I find myself pretty busy now with writing, both for private clients and for publications. I’m back on ZDNet and trying to write as much as I can there. I believe this is actually my 4th time writing for them, going back to when they were started and I was a Ziff-Davis employee.
Here are my first few columns:
When the Internet is down for us, many of the things we do become unavailable. Many organizations are, in effect, crossing their fingers rather than planning in earnest.
At the enterprise level IAM and SAML mitigate the password problem. Out on the civilian Internet our best attempts, mainly OAuth and OpenID, have fallen short. Passwords are a problem that will be with us for a long time.
If Microsoft has enough patience to stick with it, Windows Phone could be a much more successful platform within a few years. The future is the mobile web.
Finally Microsoft has provided a way to unify endpoint management of mobile devices and Windows desktops, but it’s doomed to many years of impracticality.
Nothing has changed the way I use computers in the last few years more than Dropbox. The ability to get at my files from anywhere has made a huge difference. But it’s the cloud – not Dropbox specifically – that has made the difference. Any cloud storage service that also supported all the platforms I need would do as well… wouldn’t it?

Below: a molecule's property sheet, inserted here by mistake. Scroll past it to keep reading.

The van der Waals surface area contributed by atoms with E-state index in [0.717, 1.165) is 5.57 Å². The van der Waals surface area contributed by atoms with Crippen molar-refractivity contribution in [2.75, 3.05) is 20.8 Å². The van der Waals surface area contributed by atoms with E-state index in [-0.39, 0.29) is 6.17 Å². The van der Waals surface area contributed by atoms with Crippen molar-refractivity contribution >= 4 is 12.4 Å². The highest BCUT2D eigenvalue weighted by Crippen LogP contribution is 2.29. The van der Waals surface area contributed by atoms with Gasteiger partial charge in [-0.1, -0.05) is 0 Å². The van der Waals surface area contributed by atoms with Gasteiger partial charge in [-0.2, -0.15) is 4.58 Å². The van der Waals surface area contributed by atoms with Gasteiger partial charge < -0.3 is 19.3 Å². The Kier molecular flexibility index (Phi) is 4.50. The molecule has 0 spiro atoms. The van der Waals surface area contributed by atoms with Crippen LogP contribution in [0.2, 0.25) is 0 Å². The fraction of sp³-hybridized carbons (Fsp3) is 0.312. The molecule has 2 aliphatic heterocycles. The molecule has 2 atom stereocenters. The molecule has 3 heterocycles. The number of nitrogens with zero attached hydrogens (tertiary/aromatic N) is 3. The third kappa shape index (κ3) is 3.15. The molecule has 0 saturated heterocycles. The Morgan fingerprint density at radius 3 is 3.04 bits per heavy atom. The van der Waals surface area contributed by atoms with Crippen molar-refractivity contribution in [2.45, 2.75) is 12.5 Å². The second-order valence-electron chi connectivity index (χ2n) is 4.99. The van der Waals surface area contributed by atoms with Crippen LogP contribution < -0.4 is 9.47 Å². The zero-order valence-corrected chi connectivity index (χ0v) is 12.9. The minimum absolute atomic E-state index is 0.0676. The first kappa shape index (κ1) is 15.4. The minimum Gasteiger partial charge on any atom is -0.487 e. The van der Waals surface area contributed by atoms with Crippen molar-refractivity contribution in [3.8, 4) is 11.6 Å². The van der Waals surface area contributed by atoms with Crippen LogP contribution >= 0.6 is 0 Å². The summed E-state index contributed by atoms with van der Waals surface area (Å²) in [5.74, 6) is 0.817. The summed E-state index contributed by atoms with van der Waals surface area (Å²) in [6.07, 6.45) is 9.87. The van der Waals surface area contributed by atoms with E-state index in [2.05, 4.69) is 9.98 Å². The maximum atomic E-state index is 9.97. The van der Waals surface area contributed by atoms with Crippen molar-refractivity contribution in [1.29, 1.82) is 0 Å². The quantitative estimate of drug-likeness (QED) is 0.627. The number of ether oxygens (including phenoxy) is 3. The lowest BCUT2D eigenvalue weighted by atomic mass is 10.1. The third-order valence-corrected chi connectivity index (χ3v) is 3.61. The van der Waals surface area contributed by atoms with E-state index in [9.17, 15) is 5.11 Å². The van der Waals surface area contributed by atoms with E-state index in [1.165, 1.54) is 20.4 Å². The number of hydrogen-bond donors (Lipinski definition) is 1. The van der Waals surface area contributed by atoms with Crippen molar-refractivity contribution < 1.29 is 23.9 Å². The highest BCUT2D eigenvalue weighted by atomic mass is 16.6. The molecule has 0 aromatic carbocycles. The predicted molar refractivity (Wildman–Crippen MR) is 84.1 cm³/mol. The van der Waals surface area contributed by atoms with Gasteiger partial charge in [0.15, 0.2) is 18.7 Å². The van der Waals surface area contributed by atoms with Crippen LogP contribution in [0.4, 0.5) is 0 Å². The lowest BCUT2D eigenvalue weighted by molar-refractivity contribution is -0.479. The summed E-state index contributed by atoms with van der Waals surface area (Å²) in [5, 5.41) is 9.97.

There are a few biggies in the market, but Dropbox is the biggest, best-known name. My opinion is that they got this good reputation for a simple reason: They have the best software. I’ve tried a bunch of these services in the past: Box, Google Drive and Microsoft SkyDrive. There are others, like SugarSync, but I’ve never paid much attention to them.
About a year ago I gave Box and Google Drive serious attempts. I thought Box’s software was awful. Google Drive was OK as was SkyDrive, but at the time Dropbox seemed the best deal because the software was drop-dead simple and many of the people I was working with already used it. I have a 200GB Dropbox account, the subscription for which expires in October, so I thought I would re-evaluate things.
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